By Camilo Smith
By Craig Malisow
By Jeff Balke
By Angelica Leicht
By Jeff Balke
By Sean Pendergast
By Sean Pendergast
By Jeff Balke
Fight for fine arts: Thank you for your timely and highly informative cover story on HISD's high school band programs ["Battle of the Bands," by Chasen Marshall, August 19]. The article highlighted the especially challenging atmosphere in which many of the district's fine-arts programs attempt to function, especially at the secondary school level.
The challenges HISD faces in providing high-quality arts education are not unique to the district. Throughout the country, arts education has been in jeopardy for years, and continues to be so, especially in tough financial times. Fine arts programs are often one of the first cuts districts make to address budget shortfalls. This is extremely shortsighted thinking.
High-quality fine-arts classes provide a gateway for students to relate to unique educational experiences in ways that are both meaningful and relevant to them. The fine arts educate by doing, by literally providing hands-on cultural experiences for students. Theses are critical issues for today's society. There is simply no substitute for a child being taken to one of Houston's many performance halls, museums or other such venues to witness human creativity and expression at the highest level.
A portion of your article mentions a "declining interest" in arts education. I can assure your readers that nothing could be further from the truth. Low student participation is not an accurate measure of interest. There are thousands of students (and their parents) who would love nothing more than to be a part of a high-quality school-based fine-arts program if they were available. The cart is before the horse here.
So, what can be done? Plenty. Parents, contact your child's principal and tell them that arts education is important to you. Offer to volunteer time or talents that you may have to support the establishment and survival of these programs. Community organizations can also play an active role in helping schools reach out to Houston's arts organizations for the benefit of their neighborhood schools. All teachers, not solely fine-arts teachers, can be strong voices of advocacy at the campus level. It can be done.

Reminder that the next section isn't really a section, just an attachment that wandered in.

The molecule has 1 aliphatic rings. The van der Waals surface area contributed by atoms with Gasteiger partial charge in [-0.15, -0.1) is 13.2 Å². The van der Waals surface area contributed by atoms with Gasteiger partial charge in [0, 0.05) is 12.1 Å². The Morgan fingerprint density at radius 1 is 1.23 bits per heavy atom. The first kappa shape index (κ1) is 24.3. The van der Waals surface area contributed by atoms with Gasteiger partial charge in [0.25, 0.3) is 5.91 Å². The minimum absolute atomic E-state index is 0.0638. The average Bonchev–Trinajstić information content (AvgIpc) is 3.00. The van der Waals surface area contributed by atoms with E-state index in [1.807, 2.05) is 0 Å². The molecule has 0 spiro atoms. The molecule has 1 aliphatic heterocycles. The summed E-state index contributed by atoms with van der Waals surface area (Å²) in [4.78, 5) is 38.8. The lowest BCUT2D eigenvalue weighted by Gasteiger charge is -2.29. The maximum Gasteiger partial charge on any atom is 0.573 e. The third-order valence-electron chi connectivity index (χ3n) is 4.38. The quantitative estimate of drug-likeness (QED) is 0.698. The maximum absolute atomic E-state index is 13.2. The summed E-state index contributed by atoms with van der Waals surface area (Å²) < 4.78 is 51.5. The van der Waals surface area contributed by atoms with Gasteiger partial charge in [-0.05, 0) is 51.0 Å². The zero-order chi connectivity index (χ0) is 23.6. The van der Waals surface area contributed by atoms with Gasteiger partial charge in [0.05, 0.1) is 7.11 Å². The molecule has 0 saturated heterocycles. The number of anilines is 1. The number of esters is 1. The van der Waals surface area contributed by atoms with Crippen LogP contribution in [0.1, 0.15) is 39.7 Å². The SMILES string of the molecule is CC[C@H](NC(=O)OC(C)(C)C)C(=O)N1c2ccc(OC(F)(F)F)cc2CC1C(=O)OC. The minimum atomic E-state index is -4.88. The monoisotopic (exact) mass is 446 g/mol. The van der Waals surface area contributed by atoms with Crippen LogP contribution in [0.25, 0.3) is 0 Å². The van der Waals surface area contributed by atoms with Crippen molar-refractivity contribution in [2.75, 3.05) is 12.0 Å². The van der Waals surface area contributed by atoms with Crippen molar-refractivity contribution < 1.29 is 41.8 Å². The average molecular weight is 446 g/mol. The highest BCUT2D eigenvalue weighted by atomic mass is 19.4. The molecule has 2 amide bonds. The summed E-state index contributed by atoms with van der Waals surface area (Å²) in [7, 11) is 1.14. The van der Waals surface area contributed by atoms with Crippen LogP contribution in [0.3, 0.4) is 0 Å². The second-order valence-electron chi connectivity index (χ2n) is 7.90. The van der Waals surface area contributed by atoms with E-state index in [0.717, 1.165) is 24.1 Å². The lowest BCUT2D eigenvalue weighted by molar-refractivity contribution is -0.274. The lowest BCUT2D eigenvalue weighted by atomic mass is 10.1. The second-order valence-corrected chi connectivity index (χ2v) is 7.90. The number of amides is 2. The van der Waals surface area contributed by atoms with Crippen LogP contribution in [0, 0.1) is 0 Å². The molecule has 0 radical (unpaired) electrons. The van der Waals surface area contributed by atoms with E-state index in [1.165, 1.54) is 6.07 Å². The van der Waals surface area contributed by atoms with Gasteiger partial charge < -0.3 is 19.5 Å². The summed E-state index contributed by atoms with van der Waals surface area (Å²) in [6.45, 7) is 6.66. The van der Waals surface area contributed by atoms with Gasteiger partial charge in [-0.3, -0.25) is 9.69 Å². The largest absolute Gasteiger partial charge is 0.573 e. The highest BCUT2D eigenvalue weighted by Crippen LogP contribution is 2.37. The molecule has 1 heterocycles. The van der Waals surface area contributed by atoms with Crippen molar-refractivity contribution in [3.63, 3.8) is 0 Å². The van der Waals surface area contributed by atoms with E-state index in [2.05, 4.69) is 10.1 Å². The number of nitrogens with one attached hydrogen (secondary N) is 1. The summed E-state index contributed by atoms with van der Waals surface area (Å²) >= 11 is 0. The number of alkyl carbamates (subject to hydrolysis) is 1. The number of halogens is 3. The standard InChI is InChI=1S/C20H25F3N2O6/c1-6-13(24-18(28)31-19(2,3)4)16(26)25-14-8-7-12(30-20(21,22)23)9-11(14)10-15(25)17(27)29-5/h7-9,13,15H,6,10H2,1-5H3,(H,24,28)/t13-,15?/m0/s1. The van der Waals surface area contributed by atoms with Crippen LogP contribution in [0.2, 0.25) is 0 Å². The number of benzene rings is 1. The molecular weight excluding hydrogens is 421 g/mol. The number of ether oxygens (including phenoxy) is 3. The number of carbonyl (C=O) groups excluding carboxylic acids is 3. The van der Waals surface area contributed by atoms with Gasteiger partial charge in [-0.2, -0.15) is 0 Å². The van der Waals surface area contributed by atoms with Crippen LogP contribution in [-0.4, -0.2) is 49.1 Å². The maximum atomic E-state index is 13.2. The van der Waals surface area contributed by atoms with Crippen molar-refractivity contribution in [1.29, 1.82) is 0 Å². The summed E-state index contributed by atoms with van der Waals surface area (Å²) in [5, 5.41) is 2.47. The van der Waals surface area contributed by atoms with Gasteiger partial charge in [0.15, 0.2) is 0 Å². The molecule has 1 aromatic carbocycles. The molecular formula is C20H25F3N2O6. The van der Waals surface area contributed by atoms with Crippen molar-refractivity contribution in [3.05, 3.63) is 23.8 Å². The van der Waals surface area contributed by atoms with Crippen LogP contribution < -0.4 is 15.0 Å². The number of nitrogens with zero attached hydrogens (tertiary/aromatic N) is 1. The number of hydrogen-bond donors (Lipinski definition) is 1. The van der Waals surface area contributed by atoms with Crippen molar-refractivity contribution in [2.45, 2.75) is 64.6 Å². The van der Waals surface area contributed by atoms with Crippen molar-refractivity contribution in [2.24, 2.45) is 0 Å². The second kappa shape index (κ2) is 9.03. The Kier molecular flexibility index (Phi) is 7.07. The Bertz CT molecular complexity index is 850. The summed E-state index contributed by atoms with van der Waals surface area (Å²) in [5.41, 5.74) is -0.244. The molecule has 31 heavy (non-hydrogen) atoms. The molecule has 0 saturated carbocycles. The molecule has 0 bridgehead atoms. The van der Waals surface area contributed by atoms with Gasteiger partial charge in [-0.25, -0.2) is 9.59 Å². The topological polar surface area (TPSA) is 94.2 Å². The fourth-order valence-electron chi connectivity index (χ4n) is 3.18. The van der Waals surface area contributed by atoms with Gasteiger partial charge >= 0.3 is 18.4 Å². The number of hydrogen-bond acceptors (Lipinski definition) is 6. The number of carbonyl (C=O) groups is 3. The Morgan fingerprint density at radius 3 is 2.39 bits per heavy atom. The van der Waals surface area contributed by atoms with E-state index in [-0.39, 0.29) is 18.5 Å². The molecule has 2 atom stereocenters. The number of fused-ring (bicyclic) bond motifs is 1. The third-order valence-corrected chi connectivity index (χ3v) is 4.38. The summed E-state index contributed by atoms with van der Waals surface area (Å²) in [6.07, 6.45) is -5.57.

R. Neal Wile
Wiley & Associate
Arts Advocacy and Consultant Service
Online readers weigh in:
Good work: Renferd Joseph is an awesome band director. I served as his drum major in high school, and he was an excellent band member, section leader and percussionist. I am certain that his excellence will continue to grow as he instills in his students those morals and acts of discipline that were instilled in us under the leadership and tutelage of Professor Edward Earl Jackson, our high school band director. Keep up the good work, Ren. Continue to make us proud.
This is real life: In my neighborhood, a lot of kids went on to be teen moms and dropouts. This band is making the difference in a lot of lives. I'm glad to see these kids getting a model for excellence and a means to achieve. I'm glad that these kids have this resource. Good article.
Character: Sounds as though character and accountability are being taught by some very respectable community members (R Joseph)...Shame that our nation's politicians did not start out under his direction.
Down or not: So this blog wants to be "down" with street art, but then you say that a documentary is misguided for documenting illegal street art/graffiti? So if Give Up would have said that he wanted to hug you and all these guys only did permission walls, would the documentary be less "misguided"?
Complicated issue: No one can honestly approach street art without addressing the criminal aspect of it. I thought this post dealt with that, and in doing so was only responding to the trailer itself. Whatever value Give Up's art has (and personally I think it has plenty), it is not a victimless crime. Consequently, for any thinking aesthete, the issue of street art is not a simple binary "support" or "oppose." At best, it's complicated.
Who's misguided? Don't be so quick to judge the entire film by its trailer, or the whole street art movement by the words of one wheat paster. This trailer obviously offers up only one point of view, however blunt and confrontational, that will entice you to see the whole film.
This blog is the one that feels like a misguided attempt to support "art" in Houston.
Marco from Houston
Talented folks: As an art dealer who represents graffiti artists, I think it is very interesting to see the rise of documentaries like this. Some of the collectors of street art are Wall Street tycoons, musicians, actors, politicians (President Obama was just given a wheat-paste poster by the Prime Minister of Britain as a present). It is a very misunderstood form of art, because in general it is done illegally.
Shepard Fairey, who designed the Obama Hope poster, is in this documentary. There are a lot of talented folks in this film. I show art in the Pacific Northwest, and we've been following the progress of this film here.